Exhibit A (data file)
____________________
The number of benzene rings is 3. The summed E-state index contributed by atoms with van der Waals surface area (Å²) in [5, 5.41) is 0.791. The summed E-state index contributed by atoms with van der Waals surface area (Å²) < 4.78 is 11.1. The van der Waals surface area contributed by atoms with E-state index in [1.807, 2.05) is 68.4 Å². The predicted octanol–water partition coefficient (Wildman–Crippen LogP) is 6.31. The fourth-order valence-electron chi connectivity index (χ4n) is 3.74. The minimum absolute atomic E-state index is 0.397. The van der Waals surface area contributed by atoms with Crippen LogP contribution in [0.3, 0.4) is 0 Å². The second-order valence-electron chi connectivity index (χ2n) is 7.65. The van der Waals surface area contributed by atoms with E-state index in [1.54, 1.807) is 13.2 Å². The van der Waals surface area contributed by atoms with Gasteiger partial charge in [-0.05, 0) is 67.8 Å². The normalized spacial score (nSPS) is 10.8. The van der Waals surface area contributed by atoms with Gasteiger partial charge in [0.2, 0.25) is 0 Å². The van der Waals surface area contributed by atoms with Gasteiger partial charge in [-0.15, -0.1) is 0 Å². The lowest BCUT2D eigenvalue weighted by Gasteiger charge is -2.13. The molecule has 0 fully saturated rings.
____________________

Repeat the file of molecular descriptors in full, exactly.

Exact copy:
The number of benzene rings is 3. The summed E-state index contributed by atoms with van der Waals surface area (Å²) in [5, 5.41) is 0.791. The summed E-state index contributed by atoms with van der Waals surface area (Å²) < 4.78 is 11.1. The van der Waals surface area contributed by atoms with E-state index in [1.807, 2.05) is 68.4 Å². The predicted octanol–water partition coefficient (Wildman–Crippen LogP) is 6.31. The fourth-order valence-electron chi connectivity index (χ4n) is 3.74. The minimum absolute atomic E-state index is 0.397. The van der Waals surface area contributed by atoms with Crippen LogP contribution in [0.3, 0.4) is 0 Å². The second-order valence-electron chi connectivity index (χ2n) is 7.65. The van der Waals surface area contributed by atoms with E-state index in [1.54, 1.807) is 13.2 Å². The van der Waals surface area contributed by atoms with Gasteiger partial charge in [-0.05, 0) is 67.8 Å². The normalized spacial score (nSPS) is 10.8. The van der Waals surface area contributed by atoms with Gasteiger partial charge in [0.2, 0.25) is 0 Å². The van der Waals surface area contributed by atoms with Gasteiger partial charge in [-0.15, -0.1) is 0 Å². The lowest BCUT2D eigenvalue weighted by Gasteiger charge is -2.13. The molecule has 0 fully saturated rings.